Flash Movie Review: Persuasion
I FELT SAD FOR MY FRIEND and his girlfriend; I liked her. He liked her a real lot, having dated her for nearly a year. They looked happy together, laughing at the same things and stealing glances at each other during parties. My friend broke the news to me that he was going to break up with her. I asked him why, did something happen? His answer made this situation worse in my opinion. He did not have any reason to break up with her, but his family had insisted. My first question was asking him what in the world did she do that made his family make such a demand? The reason came down to one thing; she was of a different faith. Before I could filter my mouth, I blurted out, “That is the only reason, what is wrong with them?!?!” He got this sheepish look on his face, and I started to feel bad for what I had said to him. I tempered myself; in a calmer voice, I asked him if her religion bothered him. He said he did not have an issue with it, but his parents did. Without trying to add any further embarrassment, all I could offer was my condolences. I knew his family was wealthy and thought to myself, maybe that is playing a part in this recent development. MANY YEARS AGO, I DATED SOMEONE twice. We dated for 9-10 months, broke up for half a year then reconnected and dated for a few months before we broke up again. Our backgrounds were completely different, but that was not the reason for our breakup. Without going into the sordid details, let me narrow it down to this: there were trust issues. Several friends, I could see, were perplexed that we were a couple. I was always grateful to listen to their concerns and comments. Not that I would necessarily act according to what they said, but I would store it in one of my memory banks, like a reference. Rarely have I ever acted on a relationship based on information that I have not personally experienced. There was a couple I was close friends with who literally hated the person I was dating. They made no bones about their feelings which caused me to have a face-to-face talk, explaining they have the right to feel that way, but they do not have the right to tell me who I can date. So, if they want to be included in events, they needed to be respectful. It turns out, I could have helped the main character in this dramatic adaptation of Jane Austen’s novel. AFTER BEING CONVINCED TO END HER relationship with a modest man several years ago, the two meet again under different circumstances. Who will she listen to this time? With Richard E. Grant (Palm Beach, Can You Ever Forgive Me?) as Sir Walter Elliot, Dakota Johnson (The Lost Daughter, The Peanut Butter Falcon) as Anne Elliot, Henry Golding (Snake Eyes, Last Christmas) as Mr. Elliot, Ben Bailey (Level Up, Strange Hill High-TV) as Charles Musgrove and Yolanda Kettle (Made in Italy, The Crown-TV) as Elizabeth Elliot; this romantic story left me conflicted. On the one hand, I thought Dakota gave one of the best performances I have seen come out of her; yet the script was a bit schizophrenic. I am not a fan of characters shifting gears to directly face the camera and explain what is going on with the scene. Add in the odd mix of dramatic and tongue-in-cheek scenes and I was left feeling disconnected. There were beautifully done emotional scenes that I enjoyed, but then it was followed by a jarring change of emotions that left me confused. Too bad, because there were other characters, I enjoyed besides being interested in the story. If you are a huge fan of Jane Austen, then you might enjoy this movie more than I did. I wish the producers would have asked me for my advice prior to committing to this picture.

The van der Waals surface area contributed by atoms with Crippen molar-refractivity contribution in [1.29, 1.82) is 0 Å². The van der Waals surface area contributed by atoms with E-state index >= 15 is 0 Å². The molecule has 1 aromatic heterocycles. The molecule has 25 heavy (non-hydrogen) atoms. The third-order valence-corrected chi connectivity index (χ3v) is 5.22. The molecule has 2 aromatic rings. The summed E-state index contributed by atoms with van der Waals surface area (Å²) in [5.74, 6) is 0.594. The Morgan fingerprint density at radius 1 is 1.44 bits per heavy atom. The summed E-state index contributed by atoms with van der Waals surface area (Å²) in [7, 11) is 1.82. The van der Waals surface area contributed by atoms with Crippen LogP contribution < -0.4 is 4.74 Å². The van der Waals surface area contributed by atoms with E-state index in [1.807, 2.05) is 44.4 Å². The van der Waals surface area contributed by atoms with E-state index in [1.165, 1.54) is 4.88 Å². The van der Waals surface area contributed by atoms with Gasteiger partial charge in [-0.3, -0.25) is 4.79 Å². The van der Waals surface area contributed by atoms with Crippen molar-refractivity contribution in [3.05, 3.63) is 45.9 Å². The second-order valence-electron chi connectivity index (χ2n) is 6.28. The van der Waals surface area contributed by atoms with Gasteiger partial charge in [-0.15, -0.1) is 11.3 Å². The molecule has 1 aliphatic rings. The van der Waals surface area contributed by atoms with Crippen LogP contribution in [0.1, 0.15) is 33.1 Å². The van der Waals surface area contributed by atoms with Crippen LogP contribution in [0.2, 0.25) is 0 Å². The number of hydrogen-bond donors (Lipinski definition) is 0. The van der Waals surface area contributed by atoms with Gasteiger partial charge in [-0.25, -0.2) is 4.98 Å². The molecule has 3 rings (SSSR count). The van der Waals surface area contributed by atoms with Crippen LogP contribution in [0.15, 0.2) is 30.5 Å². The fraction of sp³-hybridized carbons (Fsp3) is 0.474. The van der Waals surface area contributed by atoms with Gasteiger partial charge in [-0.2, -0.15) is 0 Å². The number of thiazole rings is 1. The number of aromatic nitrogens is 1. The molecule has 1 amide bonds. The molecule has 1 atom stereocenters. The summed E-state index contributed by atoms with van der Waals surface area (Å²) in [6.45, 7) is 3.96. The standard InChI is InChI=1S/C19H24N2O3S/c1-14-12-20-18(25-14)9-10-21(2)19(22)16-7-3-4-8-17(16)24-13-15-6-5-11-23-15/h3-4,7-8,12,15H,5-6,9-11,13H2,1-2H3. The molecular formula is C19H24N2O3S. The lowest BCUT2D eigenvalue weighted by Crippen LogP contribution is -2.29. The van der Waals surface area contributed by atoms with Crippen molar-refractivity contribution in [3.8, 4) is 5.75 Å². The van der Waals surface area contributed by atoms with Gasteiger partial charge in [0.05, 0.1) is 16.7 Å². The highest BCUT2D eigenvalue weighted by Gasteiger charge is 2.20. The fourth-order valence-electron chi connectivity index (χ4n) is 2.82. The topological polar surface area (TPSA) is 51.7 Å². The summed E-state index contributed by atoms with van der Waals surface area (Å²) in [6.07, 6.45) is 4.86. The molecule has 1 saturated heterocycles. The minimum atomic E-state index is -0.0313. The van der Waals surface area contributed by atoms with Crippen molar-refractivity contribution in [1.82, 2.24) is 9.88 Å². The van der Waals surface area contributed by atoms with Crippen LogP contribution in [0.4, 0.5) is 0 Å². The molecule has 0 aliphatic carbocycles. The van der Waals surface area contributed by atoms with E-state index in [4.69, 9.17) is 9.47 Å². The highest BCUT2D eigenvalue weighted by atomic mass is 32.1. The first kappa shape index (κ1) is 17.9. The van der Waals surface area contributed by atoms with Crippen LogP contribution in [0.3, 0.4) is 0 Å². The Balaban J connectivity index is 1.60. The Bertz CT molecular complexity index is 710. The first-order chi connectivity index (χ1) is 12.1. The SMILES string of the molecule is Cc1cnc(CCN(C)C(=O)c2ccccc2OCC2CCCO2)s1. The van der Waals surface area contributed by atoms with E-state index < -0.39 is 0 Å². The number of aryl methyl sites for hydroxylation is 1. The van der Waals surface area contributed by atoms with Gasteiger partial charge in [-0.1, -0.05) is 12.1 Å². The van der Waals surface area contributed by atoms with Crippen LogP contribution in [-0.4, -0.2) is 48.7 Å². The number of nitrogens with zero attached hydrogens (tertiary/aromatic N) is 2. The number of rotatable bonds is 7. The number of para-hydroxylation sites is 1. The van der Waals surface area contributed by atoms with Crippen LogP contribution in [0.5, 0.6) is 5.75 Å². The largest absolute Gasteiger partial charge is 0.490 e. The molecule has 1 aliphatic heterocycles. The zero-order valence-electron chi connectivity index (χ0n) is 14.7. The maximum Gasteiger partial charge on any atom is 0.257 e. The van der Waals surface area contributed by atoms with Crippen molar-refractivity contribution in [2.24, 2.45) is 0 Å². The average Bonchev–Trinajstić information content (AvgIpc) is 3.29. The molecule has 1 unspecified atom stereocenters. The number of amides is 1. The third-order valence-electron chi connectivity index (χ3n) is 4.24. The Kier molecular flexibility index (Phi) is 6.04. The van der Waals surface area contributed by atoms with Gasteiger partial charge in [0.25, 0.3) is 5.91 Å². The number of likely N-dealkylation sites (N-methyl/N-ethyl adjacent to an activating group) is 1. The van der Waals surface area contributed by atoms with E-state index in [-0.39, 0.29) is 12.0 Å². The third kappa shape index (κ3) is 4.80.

2 ¼ stars